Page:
Southwest Airlines gets a lot of love for its Bags Fly Free Campaign. which enables travelers to check two bags for free.
Here's the Southwest marketing message: "While bag fees have become the norm amongst our competitors, we don’t believe in springing unpleasant surprises on our Customers. Staying true to our reputation as the maverick of the airline industry, this is just another way that we dare to be different."
But, actually the airline is more myth-maker than maverick in some respects because it is busy strategizing about optimal ways of attracting ancillary-services revenue in a host of other areas.
No, Southwest doesn't intend to begin charging for first- and second-checked bags, CEO Gary Kelly told financial analysts Oct. 15 in a third-quarter conference call.
The reason? Kelly believes the policy is "huge" and that Southwest is getting 2-3 percent of its customers because the airline doesn't levy a fee on the first two bags.
But, although the free pass for the first two bags gets a lot of the publicity, Southwest CFO Laura Kelly noted that the airline took in $10 million in revenue during the third quarter from a new pet fare, unaccompanied minor fee, and excess and overweight bag fees. (Just the excess and heavy bag fees account for about $40 million in revenue annually.)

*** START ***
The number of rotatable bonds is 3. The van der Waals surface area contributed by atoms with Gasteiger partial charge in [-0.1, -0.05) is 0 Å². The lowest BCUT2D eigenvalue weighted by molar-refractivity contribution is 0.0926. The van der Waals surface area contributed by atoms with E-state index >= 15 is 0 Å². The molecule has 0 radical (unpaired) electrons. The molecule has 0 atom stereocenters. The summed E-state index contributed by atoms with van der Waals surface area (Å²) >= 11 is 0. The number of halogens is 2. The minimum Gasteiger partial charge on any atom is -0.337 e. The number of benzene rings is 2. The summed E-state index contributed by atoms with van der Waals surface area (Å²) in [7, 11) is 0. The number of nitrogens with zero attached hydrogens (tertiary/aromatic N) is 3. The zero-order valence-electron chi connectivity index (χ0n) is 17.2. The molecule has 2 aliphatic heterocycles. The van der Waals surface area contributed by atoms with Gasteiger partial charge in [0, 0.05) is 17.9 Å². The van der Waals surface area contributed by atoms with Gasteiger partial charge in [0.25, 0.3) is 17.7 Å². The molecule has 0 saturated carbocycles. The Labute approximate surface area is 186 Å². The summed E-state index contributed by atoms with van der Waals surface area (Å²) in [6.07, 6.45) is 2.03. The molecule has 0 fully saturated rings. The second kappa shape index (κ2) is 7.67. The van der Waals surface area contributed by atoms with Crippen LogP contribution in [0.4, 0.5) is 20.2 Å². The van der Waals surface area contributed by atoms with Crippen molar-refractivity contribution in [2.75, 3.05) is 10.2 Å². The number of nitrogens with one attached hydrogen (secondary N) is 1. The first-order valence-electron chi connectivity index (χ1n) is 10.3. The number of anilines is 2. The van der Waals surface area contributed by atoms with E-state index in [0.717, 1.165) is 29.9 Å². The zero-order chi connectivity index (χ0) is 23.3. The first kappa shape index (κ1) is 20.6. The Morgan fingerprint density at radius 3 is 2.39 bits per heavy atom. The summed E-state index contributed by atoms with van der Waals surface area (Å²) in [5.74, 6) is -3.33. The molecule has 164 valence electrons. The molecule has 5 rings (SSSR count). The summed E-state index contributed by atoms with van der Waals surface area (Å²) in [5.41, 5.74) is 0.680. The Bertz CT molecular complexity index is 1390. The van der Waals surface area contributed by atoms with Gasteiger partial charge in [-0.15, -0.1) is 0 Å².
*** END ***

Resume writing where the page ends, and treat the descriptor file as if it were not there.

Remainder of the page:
And, the airline, which notched a $23 million profit when you exclude one-time charges during the quarter, attracted $2 million in revenue in September for its new EarlBird Check-in product, which was introduced last month.
Just like the other non-maverick airlines, Kelly sees "substantial ancillary revenue opportunities besides bag fees that we are continuing to pursue," adding that Southwest is particularly enthusiastic about the revenue opportunities inherent in a "next generation" frequent flyer program.
So on Southwest, bags [the first two, at least] fly fee-free, but unaccompanied minors don't.
Thus, just like its peers, Southwest is keen on charging passengers for services which formerly were free.
Airlines, including Southwest, are locked-in on this strategy because they believe charging fees for optional services will attract more revenue than the alternative of raising fares across the board and losing customers.
Maverick or no maverick, that's the state of the airlne industry these days.